Summer Savings! Get unlimited digital access for 13 weeks for $13.
Op-Eds
News Opinion Op-Eds

Military injustice

The recent study estimating that there may have been 26,000 cases of sexual assault in the military last year stirred a lot of tough talk from the Pentagon and the White House over the past 24 hours. But the question is whether that outrage will translate into much-needed reforms within the armed forces. On that front, we have our doubts.

The U.S. military's failure to adequately address sex crimes within its ranks is hardly a new problem, but the rise of such incidents — up from 19,000 in 2010 — is shocking. President Barack Obama warned that those involved in such behavior will be "held accountable, prosecuted, stripped of their positions, court-martialed, fired, dishonorably discharged — period."

But anger and promises of action clearly aren't enough. The study results revealed Tuesday are based on confidential reporting by 108,000 service members and extrapolated to the 1.4 million men and women on active duty. Yet actual reporting of sexual assaults falls far short of what appears to be taking place.

In a separate report, the Pentagon revealed that 3,374 sexual assaults were actually reported to authorities last year. That means that only about 1 in 8 sexual assaults — defined as anything from unwanted sexual touching to rape — is ever investigated, let alone prosecuted, by the military.

Why? It's not hard to make an educated guess that many victims are reluctant to report such crimes because the perpetrators are higher up in the chain of command. They fear retribution from an instructor, drill sergeant or officer.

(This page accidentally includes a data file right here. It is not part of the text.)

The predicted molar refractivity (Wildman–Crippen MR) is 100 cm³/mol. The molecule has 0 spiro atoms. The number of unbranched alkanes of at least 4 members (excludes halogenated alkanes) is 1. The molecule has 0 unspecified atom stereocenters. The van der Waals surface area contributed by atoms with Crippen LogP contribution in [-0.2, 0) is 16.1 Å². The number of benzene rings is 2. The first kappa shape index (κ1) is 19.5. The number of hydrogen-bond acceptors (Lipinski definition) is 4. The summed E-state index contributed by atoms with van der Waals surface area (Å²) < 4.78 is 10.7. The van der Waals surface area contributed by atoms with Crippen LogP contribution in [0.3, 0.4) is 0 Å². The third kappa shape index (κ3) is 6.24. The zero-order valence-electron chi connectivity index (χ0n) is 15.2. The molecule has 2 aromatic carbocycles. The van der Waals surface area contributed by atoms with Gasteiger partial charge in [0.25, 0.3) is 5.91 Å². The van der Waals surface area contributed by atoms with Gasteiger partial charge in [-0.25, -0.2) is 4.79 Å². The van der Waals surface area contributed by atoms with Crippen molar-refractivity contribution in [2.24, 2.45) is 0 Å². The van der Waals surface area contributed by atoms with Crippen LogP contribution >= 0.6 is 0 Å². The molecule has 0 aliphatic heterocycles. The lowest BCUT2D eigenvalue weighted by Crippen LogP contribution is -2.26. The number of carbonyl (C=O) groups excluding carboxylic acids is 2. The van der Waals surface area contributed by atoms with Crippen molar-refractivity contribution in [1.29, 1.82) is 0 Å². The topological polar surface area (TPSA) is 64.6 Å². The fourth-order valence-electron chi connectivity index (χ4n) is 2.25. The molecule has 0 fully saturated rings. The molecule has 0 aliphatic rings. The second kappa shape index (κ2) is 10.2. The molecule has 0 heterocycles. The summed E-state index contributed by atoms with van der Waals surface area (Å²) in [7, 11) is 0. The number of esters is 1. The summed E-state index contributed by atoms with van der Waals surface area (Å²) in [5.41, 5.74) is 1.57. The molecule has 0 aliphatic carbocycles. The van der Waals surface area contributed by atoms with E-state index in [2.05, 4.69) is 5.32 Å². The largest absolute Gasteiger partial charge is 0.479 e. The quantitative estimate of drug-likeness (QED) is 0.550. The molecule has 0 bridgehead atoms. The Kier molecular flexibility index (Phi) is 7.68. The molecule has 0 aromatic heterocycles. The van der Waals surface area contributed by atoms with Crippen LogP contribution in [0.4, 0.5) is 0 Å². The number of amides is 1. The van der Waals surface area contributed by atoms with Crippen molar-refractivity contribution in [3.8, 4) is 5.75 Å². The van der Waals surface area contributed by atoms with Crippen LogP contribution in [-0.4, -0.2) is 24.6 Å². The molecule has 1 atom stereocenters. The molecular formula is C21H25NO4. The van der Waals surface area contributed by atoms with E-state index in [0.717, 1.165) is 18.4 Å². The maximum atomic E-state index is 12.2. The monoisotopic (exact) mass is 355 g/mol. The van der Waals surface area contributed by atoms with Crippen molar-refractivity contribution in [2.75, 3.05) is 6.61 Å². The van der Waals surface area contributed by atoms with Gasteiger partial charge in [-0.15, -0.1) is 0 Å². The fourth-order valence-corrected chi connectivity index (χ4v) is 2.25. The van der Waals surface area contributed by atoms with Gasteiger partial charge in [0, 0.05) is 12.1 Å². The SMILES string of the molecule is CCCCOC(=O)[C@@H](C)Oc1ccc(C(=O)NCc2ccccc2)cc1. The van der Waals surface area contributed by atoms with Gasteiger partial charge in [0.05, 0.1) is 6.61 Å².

And only about 1 in 10 reported incidents of sexual assault ever results in a sexual-assault conviction or court-martial. So the message is clear: Report these crimes at your peril in an institution that seems to have a high tolerance for the perpetrators. Chances are, not much is going to happen — except to you.

Surely, part of the problem is cultural. Military leaders don't seem to have a sufficient understanding of the serious nature of these transgressions. At least that might explain how the U.S. Air Force's chief for sexual assault prevention could be facing charges that he attacked a woman, drunkenly groping at her breasts and buttocks in a Northern Virginia parking lot last Sunday.

Members of the Senate Armed Services Committee demonstrated sufficient outrage at the allegations facing Lt. Col. Jeffrey Krusinski during a hearing Tuesday, but more than harrumphing is required. That Defense Secretary Chuck Hagel says he recognizes that the military's recruitment efforts are being fundamentally undermined by such incidents — and the perception that it tolerates them — is certainly helpful.

But it will take more than talk about holding commanders more accountable, making it less likely that convictions will be overturned by higher-ups or even instituting victim assistance programs or rewriting training manuals. What the Pentagon appears to need above all else is a system for reporting, investigating and adjudicating such crimes that inspires greater confidence in the victims of sexual assault.